The show opens during a spirited debate between two South African students, Isabel Dyson (Kiki Milner) and Thami Mbikwana (Daniel Hodges). Thami's teacher, Anela Myalatya, affectionately called Mr. M (Ron Himes), has arranged for students from a white private school for girls to visit his public school for black students under the pretense of a debate, while hoping to foster a bridge of respect and understanding between the students.
After the debate, a friendship is struck between Isabel and Thami, one that is given the opportunity to grow when the two students, and their schools, team up to participate in an academic challenge. Both students seem eager to learn, they show great affection for the subject matter and a deepening and true friendship, even after Thami begins to openly question the value of his education. He has been attending meetings with other South Africans who are preparing to stage a series of strikes in protest of apartheid.
Thami's involvement with the strike and growing impatience; Isabel's attempts to truly understand and remain a friend to Thami; and Mr. M's desire to avoid confrontation by focusing on change through education form a tense triangle. It is through these three sets of eyes and circumstances that we experience the beginning of the end of legally enforced apartheid in South Africa.
Featuring artist-in-residence Ron Himes as the beloved but doomed teacher Mr. M, the show was a constantly shifting exploration, as the script did not simply focus on race and enforced segregation. It fearlessly examined the weight of non-familial relationships, the effectiveness of a policy of patience, and the lasting value of education. The use of violence as a means of achieving change is, naturally, an ever-present theme; intensifying from simmering possibility at the opening curtain to devastating and uncertain consequences at the close.
Himes leads the case with an excellent portrayal of the dedicated teacher. Mr. M's longing for a better South Africa for his students is palpable, as is the character's personal commitment to non-violence. It is this commitment, interpreted as both cowardice and compliance with the police enforcing apartheid, which ultimately leads to Mr. M's downfall. Himes reveals the teacher's mixed emotions, his hope for the students, his beliefs, and his desperation, with a forcefulness that does not strain credibility.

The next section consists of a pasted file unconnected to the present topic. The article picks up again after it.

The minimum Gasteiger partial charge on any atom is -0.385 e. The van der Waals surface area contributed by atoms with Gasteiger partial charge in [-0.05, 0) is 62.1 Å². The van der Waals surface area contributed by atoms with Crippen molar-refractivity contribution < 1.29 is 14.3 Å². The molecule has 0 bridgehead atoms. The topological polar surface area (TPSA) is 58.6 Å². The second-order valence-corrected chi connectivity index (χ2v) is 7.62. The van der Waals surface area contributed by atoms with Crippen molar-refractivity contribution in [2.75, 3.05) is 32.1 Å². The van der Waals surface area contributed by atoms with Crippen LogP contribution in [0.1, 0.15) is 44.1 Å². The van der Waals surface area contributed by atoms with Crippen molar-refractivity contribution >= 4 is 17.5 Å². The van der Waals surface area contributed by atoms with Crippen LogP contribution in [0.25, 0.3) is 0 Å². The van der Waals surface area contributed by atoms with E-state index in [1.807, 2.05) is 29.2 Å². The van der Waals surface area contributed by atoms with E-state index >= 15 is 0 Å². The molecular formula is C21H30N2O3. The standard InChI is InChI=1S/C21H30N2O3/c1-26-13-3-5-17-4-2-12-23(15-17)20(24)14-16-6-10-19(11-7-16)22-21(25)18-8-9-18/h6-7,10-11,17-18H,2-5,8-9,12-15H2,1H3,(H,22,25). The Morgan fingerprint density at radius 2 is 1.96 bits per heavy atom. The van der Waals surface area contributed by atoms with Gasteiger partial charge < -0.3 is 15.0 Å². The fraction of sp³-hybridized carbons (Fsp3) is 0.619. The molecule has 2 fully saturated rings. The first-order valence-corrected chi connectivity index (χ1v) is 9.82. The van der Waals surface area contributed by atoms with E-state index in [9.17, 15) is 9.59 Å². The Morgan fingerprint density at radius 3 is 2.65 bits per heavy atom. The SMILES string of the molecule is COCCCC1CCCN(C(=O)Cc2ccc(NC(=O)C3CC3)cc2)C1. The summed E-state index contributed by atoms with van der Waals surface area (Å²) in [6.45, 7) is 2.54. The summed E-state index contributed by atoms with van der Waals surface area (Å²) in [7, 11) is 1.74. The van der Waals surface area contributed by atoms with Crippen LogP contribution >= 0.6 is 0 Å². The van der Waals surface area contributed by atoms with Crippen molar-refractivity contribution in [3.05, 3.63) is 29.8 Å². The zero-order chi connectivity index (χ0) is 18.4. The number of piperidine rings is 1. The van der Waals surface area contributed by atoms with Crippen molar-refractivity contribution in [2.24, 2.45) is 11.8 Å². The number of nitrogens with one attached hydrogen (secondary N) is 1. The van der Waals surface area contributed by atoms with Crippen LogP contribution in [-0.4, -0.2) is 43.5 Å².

Hodges portrayal of Thami, and his many conflicting emotions, is moving and engaging, compelling the audience to hope for a happy resolution. His commitment, anger, and confusion were clearly visible on his face even as he acquiesced to his teacher's prompts and demands. Though there is obvious respect and affection between the teacher and student, the tension between Mr. M and Thami grows just as surely and inevitably as the violence escalates. Hodges and Himes fully explore the relationship between the two men, and the result is a sincere, honest portrayal that is quite effective.
Milner's Isabel is an equally strong, and stubborn, character, and Milner shows a quiet confidence while navigating Isabel's vacillating and uncertain response to the changes around her. As an interloper in Thami and Mr. M's life, Isabel often reflects the audience perspective, but does so on a deeply personal level. Milner's Isabel is forceful in her reactions, confused in her loyalties, yet, without question, she remains thoughtful and genuinely concerned for the two men. Her very real pain at the loss of Mr. M is countered by an equally real concern for Thami's life and future.
The script is a potent mix of ideas, and none of the questions posed are easily addressed or solved in a single play. To the author's credit "My Children! My Africa!" refuses to shy away from the subject matter just because the ideas can't be easily tied up and delivered to the audience. To the credit of the actors and director William Whitaker, they fully commit to the story, taking on the script's challenge and diving into the nuances and contradictions of their characters without hesitation.
"My Children! My Africa!" is a powerful story of apartheid, but its lessons and subject matter are no less applicable today than they were thirty years ago. The truth is, there are no easy answers, nothing to clearly tell us how to get along. It is important, however, that we take time to consider these challenges and to learn from those who came before us. Fugard's play is an involving and complex story that offers another opportunity, another perspective to consider.
The Washington University Performing Arts Department presented Athol Fugard's "My Children! My Africa!" November 21 through November 24, 2013. For more information on their season, visit pad.artsci.wustl.edu.